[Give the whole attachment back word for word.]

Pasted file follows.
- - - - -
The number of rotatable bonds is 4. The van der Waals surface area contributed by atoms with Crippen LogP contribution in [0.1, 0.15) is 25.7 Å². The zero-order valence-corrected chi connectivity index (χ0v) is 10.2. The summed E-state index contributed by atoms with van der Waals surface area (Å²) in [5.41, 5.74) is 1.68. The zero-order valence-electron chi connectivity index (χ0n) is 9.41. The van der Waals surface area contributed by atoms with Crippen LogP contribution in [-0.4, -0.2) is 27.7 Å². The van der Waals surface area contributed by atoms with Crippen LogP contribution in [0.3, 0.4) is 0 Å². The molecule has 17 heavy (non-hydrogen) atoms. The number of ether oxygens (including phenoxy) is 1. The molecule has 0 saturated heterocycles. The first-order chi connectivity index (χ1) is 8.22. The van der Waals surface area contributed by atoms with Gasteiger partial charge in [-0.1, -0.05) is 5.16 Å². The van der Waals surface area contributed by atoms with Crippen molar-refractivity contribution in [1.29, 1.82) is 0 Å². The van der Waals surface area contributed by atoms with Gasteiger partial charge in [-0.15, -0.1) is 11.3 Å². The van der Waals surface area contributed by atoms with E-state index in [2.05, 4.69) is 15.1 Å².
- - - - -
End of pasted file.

The number of rotatable bonds is 4. The van der Waals surface area contributed by atoms with Crippen LogP contribution in [0.1, 0.15) is 25.7 Å². The zero-order valence-corrected chi connectivity index (χ0v) is 10.2. The summed E-state index contributed by atoms with van der Waals surface area (Å²) in [5.41, 5.74) is 1.68. The zero-order valence-electron chi connectivity index (χ0n) is 9.41. The van der Waals surface area contributed by atoms with Crippen LogP contribution in [-0.4, -0.2) is 27.7 Å². The van der Waals surface area contributed by atoms with Crippen LogP contribution in [0.3, 0.4) is 0 Å². The molecule has 17 heavy (non-hydrogen) atoms. The number of ether oxygens (including phenoxy) is 1. The molecule has 0 saturated heterocycles. The first-order chi connectivity index (χ1) is 8.22. The van der Waals surface area contributed by atoms with Gasteiger partial charge in [-0.1, -0.05) is 5.16 Å². The van der Waals surface area contributed by atoms with Crippen molar-refractivity contribution in [1.29, 1.82) is 0 Å². The van der Waals surface area contributed by atoms with Gasteiger partial charge in [-0.15, -0.1) is 11.3 Å². The van der Waals surface area contributed by atoms with E-state index in [2.05, 4.69) is 15.1 Å².